Trolling on Lake Michigan is a challenging, but rewarding way to fish. It can certainly make the most seasoned fisherman throw in the white flag of surrender when the fishing gets tough. There are days when the salmon and trout seem nowhere to be found.
These days can test an angler and it is important to be flexible in your presentations. It is time to mix things up a bit. You need to make adjustments to your presentation as well as your location in order to find the feeding fish.
We are coming into the fall season and the big kings are going to start staging near and around the harbors and the river mouths. They are feeding heavily for the upcoming spawn and you are going to want to take advantage of this opportunity to find some big fish.
The staging of these kings is dependent on many conditions; however two important items are water temperature and daylight hours. The amount of daylight in a day is one way that these fish know that the time for the spawn is near.
Water temperature, however, plays a major factor in finding these fish and targeting that proper water temperature will mean success over failure. The surface temperatures right now are hovering around 72deg, however using a good temperature probe you will find 45deg water just 50feet down. This colder water will hold the baitfish and that is where you are going to find the big kings.
In my travels I have found that using a good depth probe on my downrigger is a key tool to allow you to zero in on the fish. The Fishhawk X4 is a unit that utilizes an underwater probe attached to the downrigger that gives the speed and temperature at the depth the downrigger is set at. There are several other manufactures out there to choose from, but the premise is the same. Getting your speed and temperature at different depths in the water column will allow you to put more fish in the box.
Once you know where the cold water is you need to get your baits into that zone. Downriggers, Deeper Divers, Leadcore, and TripZ divers are all great methods to get your baits into the zone you need to target.
When using these methods it is important to know how deep their equipment is actually running. There are charts that you can find in books as well as ones that come with the different divers that you use. These are usually very accurate and you will want to follow them the best you can in order to maximize your presentations.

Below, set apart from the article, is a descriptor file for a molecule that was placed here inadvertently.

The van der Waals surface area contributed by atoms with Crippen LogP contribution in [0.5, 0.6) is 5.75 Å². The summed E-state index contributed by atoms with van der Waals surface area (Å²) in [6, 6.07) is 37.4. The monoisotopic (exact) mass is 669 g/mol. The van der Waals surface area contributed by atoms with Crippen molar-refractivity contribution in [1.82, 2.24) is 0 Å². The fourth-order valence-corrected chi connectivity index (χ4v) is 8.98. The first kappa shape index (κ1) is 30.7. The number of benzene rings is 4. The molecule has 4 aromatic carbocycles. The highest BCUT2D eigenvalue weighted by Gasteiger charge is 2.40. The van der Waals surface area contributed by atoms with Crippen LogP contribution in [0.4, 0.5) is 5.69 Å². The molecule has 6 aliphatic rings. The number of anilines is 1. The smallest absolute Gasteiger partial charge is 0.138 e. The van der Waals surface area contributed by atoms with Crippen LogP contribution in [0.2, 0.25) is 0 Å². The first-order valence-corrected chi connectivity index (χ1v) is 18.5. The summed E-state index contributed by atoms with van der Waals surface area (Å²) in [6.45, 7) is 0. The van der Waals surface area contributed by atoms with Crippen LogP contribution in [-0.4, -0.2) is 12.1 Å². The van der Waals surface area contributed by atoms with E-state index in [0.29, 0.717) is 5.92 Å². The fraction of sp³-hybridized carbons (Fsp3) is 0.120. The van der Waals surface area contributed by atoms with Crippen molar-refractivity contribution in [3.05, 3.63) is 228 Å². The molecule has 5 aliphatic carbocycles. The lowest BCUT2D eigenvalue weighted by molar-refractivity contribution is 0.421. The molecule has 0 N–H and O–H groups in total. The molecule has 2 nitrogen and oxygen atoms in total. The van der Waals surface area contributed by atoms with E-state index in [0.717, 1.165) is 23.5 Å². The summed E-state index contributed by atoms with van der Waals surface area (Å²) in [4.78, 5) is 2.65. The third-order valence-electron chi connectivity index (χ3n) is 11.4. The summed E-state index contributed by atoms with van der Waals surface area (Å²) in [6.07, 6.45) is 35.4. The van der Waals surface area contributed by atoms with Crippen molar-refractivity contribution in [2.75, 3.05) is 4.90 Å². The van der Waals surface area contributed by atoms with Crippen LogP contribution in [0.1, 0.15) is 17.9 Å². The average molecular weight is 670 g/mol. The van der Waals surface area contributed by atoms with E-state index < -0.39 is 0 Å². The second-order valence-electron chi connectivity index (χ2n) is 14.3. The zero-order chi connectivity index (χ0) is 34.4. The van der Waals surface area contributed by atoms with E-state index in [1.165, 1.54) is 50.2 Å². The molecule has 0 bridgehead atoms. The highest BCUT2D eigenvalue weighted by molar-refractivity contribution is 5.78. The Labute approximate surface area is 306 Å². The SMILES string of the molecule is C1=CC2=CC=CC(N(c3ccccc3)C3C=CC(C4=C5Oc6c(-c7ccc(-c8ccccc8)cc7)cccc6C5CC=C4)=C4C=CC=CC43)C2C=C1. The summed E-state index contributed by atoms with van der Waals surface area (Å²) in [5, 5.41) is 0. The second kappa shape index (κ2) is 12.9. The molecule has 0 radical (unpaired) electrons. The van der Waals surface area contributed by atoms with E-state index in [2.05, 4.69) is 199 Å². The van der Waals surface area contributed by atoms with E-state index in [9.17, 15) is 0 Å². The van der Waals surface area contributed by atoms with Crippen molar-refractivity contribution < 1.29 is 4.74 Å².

When you find the proper temperature that you need to target then you can put your other baits at the same depths to improve your overall presentation. However, varying up the depths slightly will allow you to cover more water and to find active fish that may be holding above or below the cold water.
When these fish move up shallower the use of Deeper Divers and leadcore in your spread can make the difference in catching more fish. The Divers will allow you to get your baits down in the water column and they also will allow you to get the baits further away from the boat.
Leadcore will also do the a great job at getting your baits down to the fish and it offers a great stealth like approach that is often needed later in the year. Running 5 to 10 colors of lead off of planar boards will get your baits down to the fish and change the way the baits run in the water because of the undulation that it creates with the waves.
Often fisherman use the diver charts as a reference when setting their baits, but it is not necessarily and exact science. In my boat I use a Fishhawk TD probe that I am able to clip onto my line and send down to the diver that is down in the water. When the diver is pulled you can see how deep it was running vs. the amount of line that was let out. This will help adjust your spread to get the baits at the right running depth.
Knowing how deep you are running your baits and where the baitfish are holding you are able to target the area successfully. Now that you are in the “zone” you need to put the right baits down there to get these fish to commit.
This is where a good selection of trolling baits comes in. It is a good idea to have a good variety of offerings in the water to see what these fish are looking for. A good spread will consist of a variety of magnum spoons, at least one flasher/dodger fly combination and a body bait such as a j-plug or other good trolling crankbaits.
When you start getting into fish you can make adjustments to the type, color and style of baits you put down. It is common to catch a fish on one color spoon and then you can put another down of the same color or similar and you will be pleasantly rewarded with more fish.
Color and size can make a huge difference in your spread so when starting out try to vary it up a bit and let the fish tell you what they want. If green is getting hit more often then switch everything up to include a green color scheme in it. The same goes for size. If a smaller spoon is catching fish then downsize your presentations to match this in order to duplicate what is working.